ONE YEAR LATER and Aziza is still bursting with joy. But her happiness is not linked solely to being the Calypso Monarch and being crowned the first queen in 28 years, she credits her glow to “an inner peace” she has learnt to develop over the years.
“Aziza does not dwell on the negative”, she told EASY, speaking of herself in the third person.
“I just stay positive and focused. I had wonderful teachers from a young age that have helped me master this. My mummy [Carol], Auntie Merle and Auntie Pat and a lot of other people played a part.”
She used the word “wonderful” on at least 11 different occasions during her 15-minute interview and found it hard to contain herself. There were times she paused while talking and following swiftly afterwards was a huge smile, a smile that lit up the room as she spoke about her journey.
“Some people look at me and say, ‘I know you from somewhere’. Then when I smile people would say, ‘I know that smile. Are you Aziza?’ And I would reply, ‘Yes’. I love my fans. I show love and respect to one and all.”
The 22-year-old exudes an aura of happiness that would be baffling to the average person given all she has been through. When questioned she said: “I was raised this way. Sometimes you have your days when it will be bad and rough. But I try to take it easy. I don’t let what is happening around me dictate who I am. I am truly happy.”
It can be said she has much to smile about in light of her accomplishments, which include giving birth to her daughter Aria.
Last year she not only became the first woman to be crowned since Queen Rita in 1988 but she is also the only person other than RPB to have won at age 21. In 2013, she made history by becoming the youngest female to reach the Pic-O-De-Crop Finals, eventually placing fifth. She would have also claimed two victories in the Junior Monarch competitions in 2007 and 2010.
“Junior Monarch was a wonderful experience. It was competition but still fun. I loved being on stage there. Some years I came fifth, sixth and it didn’t matter – I just kept going. It helped me to grow. I am eternally thankful for Junior Monarch.”
As for the “big yard”, that is a different experience. And although there was some negativity on the night and days after she was crowned queen, Aziza has nothing but love for those who were upset about her win.
“I felt the negativity from that night on the stage. A few people were bitter even before I was announced the winner. They started to say some awful things. I simply moved away. I was disappointed because I would have looked up to some of them through
“I know that over the past years women were fighting to become the first female since Rita. But I always knew that it would have been me. From the time I was in Junior Monarch I had a strong feeling. I always used to tell my mummy it was waiting on me. The ancestors and God told me on the night and I felt it.”
She recalled the rainy Saturday night when she performed her final song at Kensington Oval. She left the stage and before walking down the steps she dropped to her knee and started to cry.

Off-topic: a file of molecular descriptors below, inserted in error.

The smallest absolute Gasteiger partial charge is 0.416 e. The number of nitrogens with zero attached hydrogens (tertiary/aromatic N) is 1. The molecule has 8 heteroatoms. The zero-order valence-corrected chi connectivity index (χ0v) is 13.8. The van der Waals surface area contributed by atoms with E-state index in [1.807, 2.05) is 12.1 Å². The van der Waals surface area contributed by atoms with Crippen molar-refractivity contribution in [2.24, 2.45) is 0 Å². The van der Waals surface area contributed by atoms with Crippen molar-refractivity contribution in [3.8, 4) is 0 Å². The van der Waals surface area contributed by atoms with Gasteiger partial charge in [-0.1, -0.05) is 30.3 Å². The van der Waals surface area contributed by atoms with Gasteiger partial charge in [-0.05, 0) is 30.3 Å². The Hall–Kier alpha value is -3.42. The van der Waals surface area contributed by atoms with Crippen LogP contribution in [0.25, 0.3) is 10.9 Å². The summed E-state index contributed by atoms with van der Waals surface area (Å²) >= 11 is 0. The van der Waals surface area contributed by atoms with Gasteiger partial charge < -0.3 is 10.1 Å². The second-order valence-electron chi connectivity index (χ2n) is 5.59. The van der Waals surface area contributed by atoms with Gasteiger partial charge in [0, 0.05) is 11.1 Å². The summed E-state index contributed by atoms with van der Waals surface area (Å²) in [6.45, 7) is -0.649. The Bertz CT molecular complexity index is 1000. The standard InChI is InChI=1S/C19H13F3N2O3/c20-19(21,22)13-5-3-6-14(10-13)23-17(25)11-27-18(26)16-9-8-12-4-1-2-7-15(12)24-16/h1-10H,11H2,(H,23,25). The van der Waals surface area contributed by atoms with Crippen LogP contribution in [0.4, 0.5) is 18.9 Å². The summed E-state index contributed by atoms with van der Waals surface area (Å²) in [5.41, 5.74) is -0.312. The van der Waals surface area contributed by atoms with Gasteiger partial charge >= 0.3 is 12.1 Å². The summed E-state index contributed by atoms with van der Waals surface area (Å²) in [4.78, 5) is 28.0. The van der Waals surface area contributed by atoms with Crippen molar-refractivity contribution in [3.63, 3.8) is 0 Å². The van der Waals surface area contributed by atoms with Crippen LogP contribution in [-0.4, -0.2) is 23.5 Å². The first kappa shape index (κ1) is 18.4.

“I didn’t make it down all the steps. I got so emotional. I honestly knew then that I had won it.”
There have been many exciting moments since her victory.
“The year was great. I enjoyed every bit of it. It has been a wonderful journey in terms of the travelling. I have been to Trinidad. I have been to several schools and seeing the kids loving me I felt special, because I really love children.”
Aziza is trying hard to balance being the best parent to her two-year-old daughter and pursuing her career in music.
“It is a sacrifice. I try my best as a mother. I spend the time I get with her. The time I don’t have with her I have to spend that working hard, trying to make something for us. She is coming along well. I taught her to read. She even knows the alphabet. And she actually sings my songs. She is very advanced. I am trying to keep her on a positive path. I want her to be the same as me or even better.”
Things will get more hectic in September when she starts to pursue studies in marketing management at BIMAP, a qualification she hopes will help her further promote herself.
The reigning queen tried something new this year when she released her first soca track, We Pun De Road, penned by Trinidadian writer Shaft.
“It was okay. It was a try for something new. I haven’t performed it lived as yet, but I am looking forward to doing it. I think when I do soca again I would want to do something sweeter, something that more suits my voice. As a first-timer I didn’t want to be too picky so I went with the flow because I truly appreciated the offer.”
She was introduced to Shaft two years ago. But it was only this year he said he was interested in her talent since he heard she wanted to do soca. He wrote the song and Island Vibes produced it.
But although she has dabbled in soca she remains focused on one thing – Saturday, August 5 at Kensington Oval, finals night. Her team, led by Ewatt Viper Green, who has written for her the past six years, is in place. With help from people like De Hawk, Ricky Brathwaite, her family, Eleanor Rice and tent members, she is readying herself for the battle ahead.
“When I released We Still Standing Tall I got a lot of positive feedback. I am working hard. We practise five times a week . . . . We use a stage and a microphone. I have been exercising, working on the vocals, drinking and eating the right stuff. I am doing everything to keep my voice in tune because I want to retain my crown. I will defend my monarchy with everything inside of me. This is what I want again . . . to create more history by winning back-to-back titles,” she said purposefully and, of course, with a smile. (TTY)